Cite as

Magnus Madsen, Jonathan Lindegaard Starup, and Matthew Lutze. Restrictable Variants: A Simple and Practical Alternative to Extensible Variants (Artifact). In Special Issue of the 37th European Conference on Object-Oriented Programming (ECOOP 2023). Dagstuhl Artifacts Series (DARTS), Volume 9, Issue 2, pp. 12:1-12:3, Schloss Dagstuhl – Leibniz-Zentrum für Informatik (2023)


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@Article{madsen_et_al:DARTS.9.2.12,
  author =	{Madsen, Magnus and Starup, Jonathan Lindegaard and Lutze, Matthew},
  title =	{{Restrictable Variants: A Simple and Practical Alternative to Extensible Variants (Artifact)}},
  pages =	{12:1--12:3},
  journal =	{Dagstuhl Artifacts Series},
  ISSN =	{2509-8195},
  year =	{2023},
  volume =	{9},
  number =	{2},
  editor =	{Madsen, Magnus and Starup, Jonathan Lindegaard and Lutze, Matthew},
  publisher =	{Schloss Dagstuhl -- Leibniz-Zentrum f{\"u}r Informatik},
  address =	{Dagstuhl, Germany},
  URL =		{https://drops.dagstuhl.de/entities/document/10.4230/DARTS.9.2.12},
  URN =		{urn:nbn:de:0030-drops-182521},
  doi =		{10.4230/DARTS.9.2.12},
  annote =	{Keywords: restrictable variants, extensible variants, refinement types, Boolean unification}
}
Document
A Semantics for the Essence of React

Authors: Magnus Madsen, Ondřej Lhoták, and Frank Tip

Published in: LIPIcs, Volume 166, 34th European Conference on Object-Oriented Programming (ECOOP 2020)


Abstract
Traditionally, web applications have been written as HTML pages with embedded JavaScript code that implements dynamic and interactive features by manipulating the Document Object Model (DOM) through a low-level browser API. However, this unprincipled approach leads to code that is brittle, difficult to understand, non-modular, and does not facilitate incremental update of user-interfaces in response to state changes. React is a popular framework for constructing web applications that aims to overcome these problems. React applications are written in a declarative and object-oriented style, and consist of components that are organized in a tree structure. Each component has a set of properties representing input parameters, a state consisting of values that may vary over time, and a render method that declaratively specifies the subcomponents of the component. React’s concept of reconciliation determines the impact of state changes and updates the user-interface incrementally by selective mounting and unmounting of subcomponents. At designated points, the React framework invokes lifecycle hooks that enable programmers to perform actions outside the framework such as acquiring and releasing resources needed by a component. These mechanisms exhibit considerable complexity, but, to our knowledge, no formal specification of React’s semantics exists. This paper presents a small-step operational semantics that captures the essence of React, as a first step towards a long-term goal of developing automatic tools for program understanding, automatic testing, and bug finding for React web applications. To demonstrate that key operations such as mounting, unmounting, and reconciliation terminate, we define the notion of a well-behaved component and prove that well-behavedness is preserved by these operations.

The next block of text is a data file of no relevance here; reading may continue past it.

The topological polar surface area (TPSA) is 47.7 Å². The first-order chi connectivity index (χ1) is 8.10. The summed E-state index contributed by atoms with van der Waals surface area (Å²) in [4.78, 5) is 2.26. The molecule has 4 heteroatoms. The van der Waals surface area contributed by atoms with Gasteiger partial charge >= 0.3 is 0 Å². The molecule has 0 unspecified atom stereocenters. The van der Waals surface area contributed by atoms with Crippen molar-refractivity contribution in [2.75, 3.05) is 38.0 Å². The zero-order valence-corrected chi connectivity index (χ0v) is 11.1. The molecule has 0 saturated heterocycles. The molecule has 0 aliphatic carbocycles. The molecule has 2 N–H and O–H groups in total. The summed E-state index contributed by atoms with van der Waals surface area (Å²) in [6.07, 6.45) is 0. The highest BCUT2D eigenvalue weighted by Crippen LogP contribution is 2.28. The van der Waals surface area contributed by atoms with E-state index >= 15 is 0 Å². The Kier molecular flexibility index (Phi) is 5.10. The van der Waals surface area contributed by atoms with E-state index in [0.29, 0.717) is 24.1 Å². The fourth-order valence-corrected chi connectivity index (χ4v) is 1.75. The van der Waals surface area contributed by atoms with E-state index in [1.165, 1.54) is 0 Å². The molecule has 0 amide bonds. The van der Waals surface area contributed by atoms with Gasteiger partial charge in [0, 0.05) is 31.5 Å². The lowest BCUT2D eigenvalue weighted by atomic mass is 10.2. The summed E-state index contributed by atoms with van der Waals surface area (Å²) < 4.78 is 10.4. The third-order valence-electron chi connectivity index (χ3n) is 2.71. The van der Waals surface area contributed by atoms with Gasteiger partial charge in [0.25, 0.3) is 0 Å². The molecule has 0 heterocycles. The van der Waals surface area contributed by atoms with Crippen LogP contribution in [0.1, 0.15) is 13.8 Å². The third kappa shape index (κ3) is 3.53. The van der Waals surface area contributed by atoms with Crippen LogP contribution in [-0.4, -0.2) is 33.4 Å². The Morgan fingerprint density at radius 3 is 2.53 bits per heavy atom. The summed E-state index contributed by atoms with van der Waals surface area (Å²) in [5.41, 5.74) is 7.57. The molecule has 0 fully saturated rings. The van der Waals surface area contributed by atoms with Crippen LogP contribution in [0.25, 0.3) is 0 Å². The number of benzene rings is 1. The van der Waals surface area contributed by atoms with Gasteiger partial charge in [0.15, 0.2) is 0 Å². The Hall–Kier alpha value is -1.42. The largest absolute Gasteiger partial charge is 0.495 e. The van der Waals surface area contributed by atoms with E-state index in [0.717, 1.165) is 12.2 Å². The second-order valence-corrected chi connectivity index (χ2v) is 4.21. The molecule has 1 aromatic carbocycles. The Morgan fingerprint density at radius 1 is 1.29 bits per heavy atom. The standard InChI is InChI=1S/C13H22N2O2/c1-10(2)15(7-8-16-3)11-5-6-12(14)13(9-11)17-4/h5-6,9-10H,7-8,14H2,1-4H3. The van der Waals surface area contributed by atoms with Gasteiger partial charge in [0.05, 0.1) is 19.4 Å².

Cite as

Magnus Madsen, Ondřej Lhoták, and Frank Tip. A Semantics for the Essence of React. In 34th European Conference on Object-Oriented Programming (ECOOP 2020). Leibniz International Proceedings in Informatics (LIPIcs), Volume 166, pp. 12:1-12:26, Schloss Dagstuhl – Leibniz-Zentrum für Informatik (2020)


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@InProceedings{madsen_et_al:LIPIcs.ECOOP.2020.12,
  author =	{Madsen, Magnus and Lhot\'{a}k, Ond\v{r}ej and Tip, Frank},
  title =	{{A Semantics for the Essence of React}},
  booktitle =	{34th European Conference on Object-Oriented Programming (ECOOP 2020)},
  pages =	{12:1--12:26},
  series =	{Leibniz International Proceedings in Informatics (LIPIcs)},
  ISBN =	{978-3-95977-154-2},
  ISSN =	{1868-8969},
  year =	{2020},
  volume =	{166},
  editor =	{Hirschfeld, Robert and Pape, Tobias},
  publisher =	{Schloss Dagstuhl -- Leibniz-Zentrum f{\"u}r Informatik},
  address =	{Dagstuhl, Germany},
  URL =		{https://drops.dagstuhl.de/entities/document/10.4230/LIPIcs.ECOOP.2020.12},
  URN =		{urn:nbn:de:0030-drops-131697},
  doi =		{10.4230/LIPIcs.ECOOP.2020.12},
  annote =	{Keywords: JavaScript, React, operational semantics, lifecycle, reconciliation}
}